Continuing this line of thought – considering the high degree of outsourcing going on in most companies – whose supply chain is being measured here? If a tech company picks Huawei or Flextronics or someone else – and all they do is manage the marketing and distribution, do they really have a supply chain to admire? Not that managing an outsourcing relationship doesn’t take skills – it does – but doesn’t a company that does everything internally have more of a supply chain? Certainly the link between the supply chain’s performance and the company’s market cap seems more directly linked in this case.
However, since we’re talking market caps – if your company is built on a slick high-margin product (think Apple and the original iPhone) versus a staid, mature, even end-of-life product (think Eastman Kodak), how can you say Apple of that era had a better supply chain than Kodak had? I worked with Kodak, and I seem to recall them running a tight ship – but probably so did many horse buggy builders 100 years ago. You have to have a product that is in demand.
Many companies are also highly diversified – with a handful or more areas that are fairly unrelated. Think about Kodak, Xerox, IBM, GE - how can you generalize them as companies? It's important to figure things out quantitatively, but with the huge qualitative differences, how to generalize? Public companies rarely break down their activities products, regions etc. so how can you get to actionable numbers?
As I understand it, the Supply Chain Insights team is tossing out conglomerates because of this issue – and instead focused on “pure plays” because of this reason. But how realistic is this?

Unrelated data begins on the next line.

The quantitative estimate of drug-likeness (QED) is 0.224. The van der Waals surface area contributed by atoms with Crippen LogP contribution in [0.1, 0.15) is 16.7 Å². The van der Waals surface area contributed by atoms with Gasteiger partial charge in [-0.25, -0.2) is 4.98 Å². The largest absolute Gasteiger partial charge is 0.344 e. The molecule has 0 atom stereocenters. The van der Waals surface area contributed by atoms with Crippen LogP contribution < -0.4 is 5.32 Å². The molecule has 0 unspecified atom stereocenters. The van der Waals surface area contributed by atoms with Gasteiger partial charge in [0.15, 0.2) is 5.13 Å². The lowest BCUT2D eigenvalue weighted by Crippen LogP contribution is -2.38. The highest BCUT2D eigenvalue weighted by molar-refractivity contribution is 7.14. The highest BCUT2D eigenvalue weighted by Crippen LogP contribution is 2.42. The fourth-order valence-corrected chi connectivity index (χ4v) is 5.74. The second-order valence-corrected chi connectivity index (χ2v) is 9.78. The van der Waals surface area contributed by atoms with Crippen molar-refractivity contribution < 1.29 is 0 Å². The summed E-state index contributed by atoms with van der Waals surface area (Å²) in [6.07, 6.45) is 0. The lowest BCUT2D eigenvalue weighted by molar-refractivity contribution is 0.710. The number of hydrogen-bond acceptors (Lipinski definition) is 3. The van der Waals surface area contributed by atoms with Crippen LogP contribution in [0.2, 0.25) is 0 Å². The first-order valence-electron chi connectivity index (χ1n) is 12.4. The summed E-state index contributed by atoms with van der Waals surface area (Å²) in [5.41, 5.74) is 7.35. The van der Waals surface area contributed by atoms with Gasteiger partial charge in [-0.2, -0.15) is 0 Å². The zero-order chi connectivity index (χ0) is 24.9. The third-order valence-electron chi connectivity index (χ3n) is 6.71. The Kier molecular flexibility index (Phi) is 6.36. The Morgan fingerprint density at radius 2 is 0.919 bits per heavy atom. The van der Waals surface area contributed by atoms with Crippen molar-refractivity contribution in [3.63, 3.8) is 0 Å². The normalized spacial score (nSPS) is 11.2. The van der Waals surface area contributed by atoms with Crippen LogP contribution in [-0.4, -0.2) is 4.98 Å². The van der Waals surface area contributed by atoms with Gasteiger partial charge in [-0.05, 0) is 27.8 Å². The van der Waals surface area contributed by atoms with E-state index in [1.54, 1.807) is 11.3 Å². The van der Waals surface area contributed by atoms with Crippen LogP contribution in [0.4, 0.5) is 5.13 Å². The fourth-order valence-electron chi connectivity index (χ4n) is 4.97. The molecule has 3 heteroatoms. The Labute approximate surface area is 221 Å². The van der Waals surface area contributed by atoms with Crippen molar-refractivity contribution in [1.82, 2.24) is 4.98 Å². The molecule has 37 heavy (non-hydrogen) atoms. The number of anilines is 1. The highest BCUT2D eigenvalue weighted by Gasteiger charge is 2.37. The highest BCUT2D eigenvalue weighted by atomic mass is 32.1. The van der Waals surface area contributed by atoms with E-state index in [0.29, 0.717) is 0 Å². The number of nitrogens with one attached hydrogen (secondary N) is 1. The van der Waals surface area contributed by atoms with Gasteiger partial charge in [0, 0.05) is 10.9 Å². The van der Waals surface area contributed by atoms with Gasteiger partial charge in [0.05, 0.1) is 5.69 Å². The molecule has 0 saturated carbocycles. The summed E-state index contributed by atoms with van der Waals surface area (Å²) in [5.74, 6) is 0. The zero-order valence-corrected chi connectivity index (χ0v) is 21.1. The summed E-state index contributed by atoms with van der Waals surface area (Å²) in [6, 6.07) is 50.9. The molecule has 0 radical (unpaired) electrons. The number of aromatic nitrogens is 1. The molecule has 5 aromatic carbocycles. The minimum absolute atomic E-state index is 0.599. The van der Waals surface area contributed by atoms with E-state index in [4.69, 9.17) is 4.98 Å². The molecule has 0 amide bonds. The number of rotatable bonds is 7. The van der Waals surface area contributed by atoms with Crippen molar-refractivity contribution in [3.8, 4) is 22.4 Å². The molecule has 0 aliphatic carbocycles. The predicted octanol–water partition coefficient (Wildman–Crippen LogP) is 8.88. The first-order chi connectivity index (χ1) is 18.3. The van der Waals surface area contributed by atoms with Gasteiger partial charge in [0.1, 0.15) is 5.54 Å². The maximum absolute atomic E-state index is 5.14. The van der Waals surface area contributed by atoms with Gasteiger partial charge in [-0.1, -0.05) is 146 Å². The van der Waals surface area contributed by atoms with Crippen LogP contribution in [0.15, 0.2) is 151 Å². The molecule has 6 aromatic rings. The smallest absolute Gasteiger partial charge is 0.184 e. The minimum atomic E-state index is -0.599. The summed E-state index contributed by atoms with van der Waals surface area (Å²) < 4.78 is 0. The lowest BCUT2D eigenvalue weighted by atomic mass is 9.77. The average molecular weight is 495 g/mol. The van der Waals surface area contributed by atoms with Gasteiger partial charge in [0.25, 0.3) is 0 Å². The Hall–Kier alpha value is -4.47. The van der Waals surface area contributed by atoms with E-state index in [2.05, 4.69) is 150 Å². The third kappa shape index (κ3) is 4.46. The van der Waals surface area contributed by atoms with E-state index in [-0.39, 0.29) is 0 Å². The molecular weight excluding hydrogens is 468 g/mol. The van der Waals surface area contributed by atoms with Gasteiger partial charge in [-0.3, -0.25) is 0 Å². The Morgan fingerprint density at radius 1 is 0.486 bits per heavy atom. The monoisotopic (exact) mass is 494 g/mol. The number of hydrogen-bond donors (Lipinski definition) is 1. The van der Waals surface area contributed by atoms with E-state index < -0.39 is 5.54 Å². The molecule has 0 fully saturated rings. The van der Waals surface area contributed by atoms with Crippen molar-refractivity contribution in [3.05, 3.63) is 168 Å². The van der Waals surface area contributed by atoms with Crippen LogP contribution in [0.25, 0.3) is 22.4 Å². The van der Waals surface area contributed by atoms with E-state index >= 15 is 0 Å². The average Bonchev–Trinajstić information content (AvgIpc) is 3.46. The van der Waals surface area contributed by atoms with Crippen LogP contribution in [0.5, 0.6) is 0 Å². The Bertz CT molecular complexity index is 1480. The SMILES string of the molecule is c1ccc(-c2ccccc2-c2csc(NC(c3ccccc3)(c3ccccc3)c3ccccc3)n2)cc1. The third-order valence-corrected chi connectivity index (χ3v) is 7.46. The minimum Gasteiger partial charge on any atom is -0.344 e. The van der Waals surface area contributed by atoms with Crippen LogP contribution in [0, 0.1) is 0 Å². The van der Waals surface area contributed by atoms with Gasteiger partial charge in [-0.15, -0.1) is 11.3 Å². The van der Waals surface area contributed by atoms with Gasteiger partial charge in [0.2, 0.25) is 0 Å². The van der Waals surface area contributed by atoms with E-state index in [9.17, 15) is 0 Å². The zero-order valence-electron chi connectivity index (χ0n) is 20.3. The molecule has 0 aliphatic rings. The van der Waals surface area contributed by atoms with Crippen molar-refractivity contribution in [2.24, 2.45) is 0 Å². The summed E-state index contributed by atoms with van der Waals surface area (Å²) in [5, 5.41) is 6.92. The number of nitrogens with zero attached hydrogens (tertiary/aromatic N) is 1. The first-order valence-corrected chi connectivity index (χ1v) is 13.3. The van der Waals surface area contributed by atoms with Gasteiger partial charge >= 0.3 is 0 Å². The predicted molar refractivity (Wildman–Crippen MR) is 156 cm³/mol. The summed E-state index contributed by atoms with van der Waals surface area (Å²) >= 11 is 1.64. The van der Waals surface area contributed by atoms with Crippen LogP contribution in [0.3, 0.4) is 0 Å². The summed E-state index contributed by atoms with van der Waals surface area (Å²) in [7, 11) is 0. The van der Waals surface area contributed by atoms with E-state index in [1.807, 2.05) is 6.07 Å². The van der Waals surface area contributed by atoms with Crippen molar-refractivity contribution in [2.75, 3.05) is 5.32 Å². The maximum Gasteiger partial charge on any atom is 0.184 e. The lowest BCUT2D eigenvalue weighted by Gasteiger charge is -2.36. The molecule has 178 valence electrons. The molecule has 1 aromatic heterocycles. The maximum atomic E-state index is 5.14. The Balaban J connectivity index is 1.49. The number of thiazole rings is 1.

Some companies and industries have substantial operational penalties and incentives that impact their financials – think about GM and their tax-payer “funding,” Tesla and the tax credits and (more importantly to their market cap) the tradable carbon credits that come with the cars. Others have lengthy cycles that distort the accounting – think about pharmaceuticals and life sciences with perhaps many years of no revenues and then a successful product that overnight balloons the market cap by billions. Then we have companies with high expectations but little at the moment (Facebook) or other new economy firms like Google that also have hardware and a supply chain, albeit small in comparison to the company’s street valuation.
Regarding the Supply Chain Index, it will be really interesting to see how Lora and her team can work around the challenges that I have curmudgeonly pointed out. Just because it looks challenging doesn’t mean that it shouldn’t be looked at. It could be that the outcome will be a highly granular set of numbers that cluster around narrowly tailored sets of companies – or maybe even generic profiles of companies. The latter approach might lend itself better to bringing in proprietary financials and other numbers from participating companies, and then aggregate them to a level of anonymity but still with better detail. That could remove much of the stock-picking angle, which I think is futile anyway for reasons stated earlier, but should help procurement professionals (who presumably know how their firm’s number stack up) work on their supply chain in order to deliver market cap impact. And that would make CPOs shine in the eyes of CFOs and CEOs.